In the Jewish Temple, the altars of burnt-offering and of incense had each at the four corners four horns of shittim wood.  Among the Jews, as well as all other ancient peoples, the altar was considered peculiarly holy and privileged; and hence, when a criminal, fleeing, took hold of these horns, he found an asylum and safety.  As a Masonic altar is a representation of the altar of the Solomonic member, it should be constructed with these horns; and Cross has very properly represented it in his Hieroglyphic ChartEXAMPLE


This virtue has always been highly esteemed among Freemasons.  Nothing is more usual in diplomas or certificates than to recommend the bearer "to the hospitality of all the Brethren where-so-ever dispersed over the globe"; a recommendation that is seldom disregarded.  All of the old Constitutions detail the practice of hospitality, as one of the duties of the Craft, in language like this: "Every Mason shall receive and cherish strange fellowes when they come over the countreye."


The hourglass is an emblem of human life.  Behold! how swiftly the sands run, and how rapidly our lives are drawing to a close!  We cannot without astonishment behold the little particles which are contained in this machine; -- how they pass away almost imperceptibly! and yet, to our surprise, in a short space of an hour they are all exhausted.  Thus wastes man!   To-day, he puts forth the tender leaves of hope; to-morrow, blossoms, and bears his blushing honors thick upon him; the next day comes a frost which nips the shoot; and when he thinks his greatness is still aspiring, he falls, like autumn leaves, to enrich our mother earth.   As a Masonic symbol it is of comparatively modern date, but the use of the hour-glass as an emblem of the passage of time is older than our oldest rituals.  Thus, in a speech before Parliament, in 1627, it is said:  "We may handle and play with the hour-glass: that is in our power, but the hour will not stay for us; and an opportunity once lost cannot be regained."  We are told that in the early part of the last century it was a custom to inter an hour-glass with the dead, as an emblem of the sands of life being run out.   EXAMPLE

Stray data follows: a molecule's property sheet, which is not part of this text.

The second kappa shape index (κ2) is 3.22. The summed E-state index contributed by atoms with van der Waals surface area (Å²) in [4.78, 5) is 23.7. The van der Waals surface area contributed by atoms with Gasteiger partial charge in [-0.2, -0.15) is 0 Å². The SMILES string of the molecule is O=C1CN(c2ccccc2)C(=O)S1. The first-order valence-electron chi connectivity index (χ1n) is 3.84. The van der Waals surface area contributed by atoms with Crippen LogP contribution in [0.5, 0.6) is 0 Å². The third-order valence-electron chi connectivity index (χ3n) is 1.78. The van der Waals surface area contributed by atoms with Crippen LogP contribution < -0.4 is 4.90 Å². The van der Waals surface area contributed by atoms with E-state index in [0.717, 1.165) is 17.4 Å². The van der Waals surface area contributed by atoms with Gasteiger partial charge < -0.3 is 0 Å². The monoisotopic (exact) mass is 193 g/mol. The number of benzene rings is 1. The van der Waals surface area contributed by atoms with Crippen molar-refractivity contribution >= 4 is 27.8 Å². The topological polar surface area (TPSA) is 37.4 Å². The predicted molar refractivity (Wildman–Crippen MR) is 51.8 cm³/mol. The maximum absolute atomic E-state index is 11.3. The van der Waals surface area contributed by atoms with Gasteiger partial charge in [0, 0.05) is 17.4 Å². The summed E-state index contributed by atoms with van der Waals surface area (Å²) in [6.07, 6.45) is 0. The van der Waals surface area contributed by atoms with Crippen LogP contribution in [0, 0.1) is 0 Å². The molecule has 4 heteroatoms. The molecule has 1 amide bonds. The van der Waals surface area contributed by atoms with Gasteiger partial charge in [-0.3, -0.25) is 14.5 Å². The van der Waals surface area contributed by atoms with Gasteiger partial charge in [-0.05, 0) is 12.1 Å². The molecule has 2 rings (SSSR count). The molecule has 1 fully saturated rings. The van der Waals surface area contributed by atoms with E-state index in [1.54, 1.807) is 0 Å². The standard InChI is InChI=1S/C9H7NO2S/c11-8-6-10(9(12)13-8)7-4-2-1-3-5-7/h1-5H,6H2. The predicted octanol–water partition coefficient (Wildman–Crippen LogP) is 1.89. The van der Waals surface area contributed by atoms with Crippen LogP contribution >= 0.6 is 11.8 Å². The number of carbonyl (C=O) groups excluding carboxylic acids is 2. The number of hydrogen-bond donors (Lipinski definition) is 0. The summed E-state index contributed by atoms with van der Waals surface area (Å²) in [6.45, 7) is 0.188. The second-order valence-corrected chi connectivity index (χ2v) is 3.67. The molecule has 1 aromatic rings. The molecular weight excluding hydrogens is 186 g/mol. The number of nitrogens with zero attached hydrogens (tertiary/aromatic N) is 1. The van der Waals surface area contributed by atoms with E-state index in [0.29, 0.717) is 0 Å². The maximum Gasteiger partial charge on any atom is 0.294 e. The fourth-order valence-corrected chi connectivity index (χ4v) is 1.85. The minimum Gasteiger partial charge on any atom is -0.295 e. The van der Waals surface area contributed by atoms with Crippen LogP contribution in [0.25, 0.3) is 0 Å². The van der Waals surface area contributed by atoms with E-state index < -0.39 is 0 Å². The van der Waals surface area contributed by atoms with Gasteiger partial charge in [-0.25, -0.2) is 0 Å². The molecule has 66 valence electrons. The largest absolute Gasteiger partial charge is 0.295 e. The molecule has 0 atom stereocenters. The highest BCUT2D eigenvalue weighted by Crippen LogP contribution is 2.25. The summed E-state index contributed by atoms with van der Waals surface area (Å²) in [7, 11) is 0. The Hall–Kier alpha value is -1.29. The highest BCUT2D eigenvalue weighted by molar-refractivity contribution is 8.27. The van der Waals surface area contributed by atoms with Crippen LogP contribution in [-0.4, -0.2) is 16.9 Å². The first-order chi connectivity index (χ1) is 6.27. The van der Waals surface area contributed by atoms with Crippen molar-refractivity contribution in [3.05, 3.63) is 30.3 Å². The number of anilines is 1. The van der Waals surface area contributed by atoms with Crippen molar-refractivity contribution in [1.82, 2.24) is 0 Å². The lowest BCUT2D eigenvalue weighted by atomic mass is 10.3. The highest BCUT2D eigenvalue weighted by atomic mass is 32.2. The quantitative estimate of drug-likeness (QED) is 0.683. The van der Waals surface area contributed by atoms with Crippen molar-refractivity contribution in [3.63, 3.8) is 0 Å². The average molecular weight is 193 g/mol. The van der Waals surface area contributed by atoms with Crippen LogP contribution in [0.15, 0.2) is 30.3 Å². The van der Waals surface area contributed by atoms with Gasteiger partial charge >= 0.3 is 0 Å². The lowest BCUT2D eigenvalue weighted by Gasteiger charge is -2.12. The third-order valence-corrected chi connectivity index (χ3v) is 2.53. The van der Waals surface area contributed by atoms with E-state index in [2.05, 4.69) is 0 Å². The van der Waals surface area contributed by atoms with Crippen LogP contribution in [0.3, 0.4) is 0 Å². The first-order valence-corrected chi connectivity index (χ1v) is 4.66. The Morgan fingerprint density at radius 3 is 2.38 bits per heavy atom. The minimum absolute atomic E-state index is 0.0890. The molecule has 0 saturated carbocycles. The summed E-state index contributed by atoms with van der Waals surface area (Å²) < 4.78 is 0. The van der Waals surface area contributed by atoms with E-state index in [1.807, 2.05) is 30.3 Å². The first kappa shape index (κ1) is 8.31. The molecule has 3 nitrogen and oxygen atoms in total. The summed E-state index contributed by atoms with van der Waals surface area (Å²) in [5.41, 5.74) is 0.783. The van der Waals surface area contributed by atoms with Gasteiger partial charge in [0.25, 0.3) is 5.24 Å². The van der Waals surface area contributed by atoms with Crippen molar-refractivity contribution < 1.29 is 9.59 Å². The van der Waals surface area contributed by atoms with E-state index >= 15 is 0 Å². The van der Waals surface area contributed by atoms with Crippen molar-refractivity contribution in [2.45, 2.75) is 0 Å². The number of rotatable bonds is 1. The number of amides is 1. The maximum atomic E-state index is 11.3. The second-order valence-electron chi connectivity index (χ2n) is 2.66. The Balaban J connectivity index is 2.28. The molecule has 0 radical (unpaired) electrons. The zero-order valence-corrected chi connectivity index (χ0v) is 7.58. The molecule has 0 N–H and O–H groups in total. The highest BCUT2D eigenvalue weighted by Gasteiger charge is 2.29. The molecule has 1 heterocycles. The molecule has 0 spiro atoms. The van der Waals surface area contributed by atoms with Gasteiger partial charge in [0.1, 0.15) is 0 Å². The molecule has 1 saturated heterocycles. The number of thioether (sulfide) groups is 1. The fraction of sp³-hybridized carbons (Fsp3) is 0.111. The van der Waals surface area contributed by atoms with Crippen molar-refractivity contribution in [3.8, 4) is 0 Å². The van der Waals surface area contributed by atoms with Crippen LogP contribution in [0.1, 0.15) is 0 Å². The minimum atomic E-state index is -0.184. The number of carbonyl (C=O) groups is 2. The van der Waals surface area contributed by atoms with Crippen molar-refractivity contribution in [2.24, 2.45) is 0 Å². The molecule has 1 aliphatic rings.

House Not Made With Hands

This expression comprehends the eternal dwelling place of God, and the resurrected and glorified body of the redeemed in the life beyond the grave... John 14:1-3 -  2 Cor. 5:1-4 -  1 Peter 2:1-8


The ritual of Freemasonry teaches that all members should maintain freedom from pride and arrogance.  The first step toward acquisition of truth is humility of mind, a sense of personal ignorance, and a desire for knowledge... Prov. 16:19 -  Prov. 18:12 -  Luke 14:2 -  Luke 18:13,14 -  Rom. 12:3-8